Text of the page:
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Judge throws out UMB Bank’s racketeering case against heirs of Thomas Hart Benton

benton.JPG
Courtesy Country Music Hall of Fame and Museum
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'The Sources of Country Music,' Thomas Hart Benton's last painting.

UMB alleged that Benton’s heirs made false accusations to media outlets that the bank failed to keep proper records, sold Benton artworks below their market value, engaged in improper self-dealing and in general mismanaged the Benton estate.

A federal judge has dismissed UMB Bank’s civil racketeering claims against the daughter and grandchildren of famed Kansas City artist Thomas Hart Benton, even as two parallel cases over the Benton estate heat up.

Chief U.S. District Judge Beth Phillips ruled on Wednesday that Kansas City-based UMB failed to meet the elements of a racketeering case, saying its lawsuit was at bottom a malicious prosecution case.

Until recently, UMB Bank served as trustee of the Benton estate. The bank claimed that the Benton defendants — Jessie Lyman and her children — hatched a scheme to force UMB to liquidate Benton’s artworks because they were living on a commune whose financial needs necessitated the artworks' sale.

As part of that scheme, UMB alleged, Benton’s heirs made false accusations to media outlets — including the Wall Street Journal, The Kansas City Star and KCUR — that the bank failed to keep proper records, sold Benton artworks below their market value, engaged in improper self-dealing and in general mismanaged the Benton estate.

Benton’s heirs made those allegations in a lawsuit it filed in Jackson County Probate Court in December 2019, touching off a tit-for-tat legal battle. The probate lawsuit, which is pending, prompted UMB to file its own action in federal court accusing Lyman and her children of civil racketeering under the Racketeer Influenced and Corrupt Organizations Act, or RICO.

Originally enacted by Congress to crack down on organized crime, the RICO statute has both a criminal and civil side. Civil RICO claims have been used successfully to go after businesses and individuals who committed multiple acts of fraud, typically mail and wire fraud, which are known as “predicate” acts under RICO.

To establish a civil RICO claim, a plaintiff must show “conduct of an enterprise through a pattern of racketeering activity.”

Phillips found that UMB failed to meet those elements.

The bank claimed that the Benton heirs engaged in a pattern of racketeering activity by instructing their attorney to collect records about UMB’s actions as trustee, sue in probate court and communicate with the media about their allegations; by communicating false claims about UMB’s conduct among themselves and to news outlets; and by continuing to advance false allegations through its probate case.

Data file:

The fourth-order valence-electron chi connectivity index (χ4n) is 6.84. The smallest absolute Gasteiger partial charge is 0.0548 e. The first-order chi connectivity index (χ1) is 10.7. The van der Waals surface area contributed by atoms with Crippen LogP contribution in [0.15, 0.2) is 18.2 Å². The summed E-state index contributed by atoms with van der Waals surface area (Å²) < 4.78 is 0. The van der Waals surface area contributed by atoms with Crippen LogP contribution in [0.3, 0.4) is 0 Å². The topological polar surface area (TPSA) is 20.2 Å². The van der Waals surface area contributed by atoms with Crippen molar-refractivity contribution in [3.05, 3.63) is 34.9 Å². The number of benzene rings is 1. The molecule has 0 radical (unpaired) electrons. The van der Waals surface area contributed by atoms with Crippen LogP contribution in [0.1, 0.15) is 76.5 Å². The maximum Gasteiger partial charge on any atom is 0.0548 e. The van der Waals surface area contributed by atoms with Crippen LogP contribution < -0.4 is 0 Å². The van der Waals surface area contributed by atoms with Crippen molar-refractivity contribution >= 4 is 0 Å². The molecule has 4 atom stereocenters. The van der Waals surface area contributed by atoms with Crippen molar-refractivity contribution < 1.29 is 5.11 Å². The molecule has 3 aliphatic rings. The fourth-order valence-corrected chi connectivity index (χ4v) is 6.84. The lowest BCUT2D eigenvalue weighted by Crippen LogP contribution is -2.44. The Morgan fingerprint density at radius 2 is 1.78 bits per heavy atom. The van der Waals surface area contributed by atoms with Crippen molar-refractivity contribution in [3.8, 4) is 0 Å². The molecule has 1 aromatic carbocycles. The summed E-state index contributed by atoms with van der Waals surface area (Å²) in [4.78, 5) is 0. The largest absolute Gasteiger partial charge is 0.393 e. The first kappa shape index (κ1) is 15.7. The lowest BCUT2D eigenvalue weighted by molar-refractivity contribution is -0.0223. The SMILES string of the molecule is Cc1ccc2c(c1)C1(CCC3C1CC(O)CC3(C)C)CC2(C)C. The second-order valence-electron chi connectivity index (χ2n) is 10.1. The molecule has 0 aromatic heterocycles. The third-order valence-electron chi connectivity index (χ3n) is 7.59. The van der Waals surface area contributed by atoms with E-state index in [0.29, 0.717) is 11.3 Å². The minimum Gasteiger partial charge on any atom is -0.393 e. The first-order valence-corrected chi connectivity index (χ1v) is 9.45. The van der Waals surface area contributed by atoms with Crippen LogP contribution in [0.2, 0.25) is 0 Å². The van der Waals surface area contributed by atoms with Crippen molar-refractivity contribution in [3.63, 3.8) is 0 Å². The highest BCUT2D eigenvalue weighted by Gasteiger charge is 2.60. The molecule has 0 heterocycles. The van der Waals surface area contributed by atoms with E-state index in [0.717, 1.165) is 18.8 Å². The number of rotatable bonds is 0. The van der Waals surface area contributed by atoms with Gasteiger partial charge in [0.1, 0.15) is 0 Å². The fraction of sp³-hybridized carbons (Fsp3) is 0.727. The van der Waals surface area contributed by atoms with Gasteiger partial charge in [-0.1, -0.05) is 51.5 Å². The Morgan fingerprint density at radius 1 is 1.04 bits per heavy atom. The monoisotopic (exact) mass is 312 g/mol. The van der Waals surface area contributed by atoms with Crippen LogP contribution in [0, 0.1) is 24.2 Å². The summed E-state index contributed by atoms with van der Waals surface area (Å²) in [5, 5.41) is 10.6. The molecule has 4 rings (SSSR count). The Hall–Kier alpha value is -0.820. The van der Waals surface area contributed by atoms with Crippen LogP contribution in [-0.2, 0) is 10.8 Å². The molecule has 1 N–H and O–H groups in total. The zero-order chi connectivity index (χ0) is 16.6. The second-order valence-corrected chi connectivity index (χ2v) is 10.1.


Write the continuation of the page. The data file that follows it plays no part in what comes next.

Phillips said that the heirs’ instructions to their attorney could not, by definition, constitute misrepresentations. And although Phillips said that the heirs’ communications with the media could constitute mail or wire fraud, UMB had failed to demonstrate a pattern of racketeering activity.

“ … there is nothing in the Amended Complaint to indicate that the Lyman family routinely disseminates fraudulent statements to news outlets,” Phillips wrote.

Finally, she ruled that any communications made in the course of prosecuting the probate case could not constitute a predicate RICO act because otherwise courts would be flooded with RICO litigation over unsuccessful legal actions.

Attorneys for UMB did not return calls seeking comment.

In a footnote, Phillips said she agreed with the Benton heirs’ argument that the bank’s lawsuit was needlessly inflammatory and contained irrelevant allegations, but that she didn’t need to address them because she was dismissing the suit.

UMB’s amended complaint starts out with a description of an armed bank robbery committed by the Lyman family in 1973 that culminated in a murder.

Jessie Lyman and her children “have set their sights on a bank, plaintiff UMB,” UMB alleged in its amended complaint. “Instead of guns, Defendants now employ different means: a scheme to defraud UMB of over $300 million.”

In her footnote, Phillips wrote that any crimes committed by the Lyman family in the 1970s “are, obviously, wholly immaterial to the facts of this case. The Court is also inclined to agree with Defendants that the implied association between themselves and bank-robbing murderers is offensive.”

Even as Phillips dismissed UMB Bank’s RICO suit, the probate action filed by Benton’s heirs in Jackson County has been moving ahead in fits and starts. Both sides have exchanged charges of bad faith and moved for sanctions against one another.

The probate case is now scheduled to go to trial in February.

Meanwhile, another case filed by Benton’s heirs against UMB in Jackson County Circuit Court is set to go to trial in August. Unlike the probate case, which will not involve a jury, the circuit court case will be tried before a jury.

In that case, the Benton heirs allege that UMB wrongly kept Benton artworks for itself that it should have turned over to the heirs. The heirs are seeking unspecified punitive damages.

As a reporter covering breaking news and legal affairs, I want to demystify often-complex legal issues in order to expose the visible and invisible ways they affect people’s lives. I cover issues of justice and equity, and seek to ensure that significant and often under-covered developments get the attention they deserve so that KCUR listeners and readers are equipped with the knowledge they need to act as better informed citizens. Email me at dan@kcur.org.
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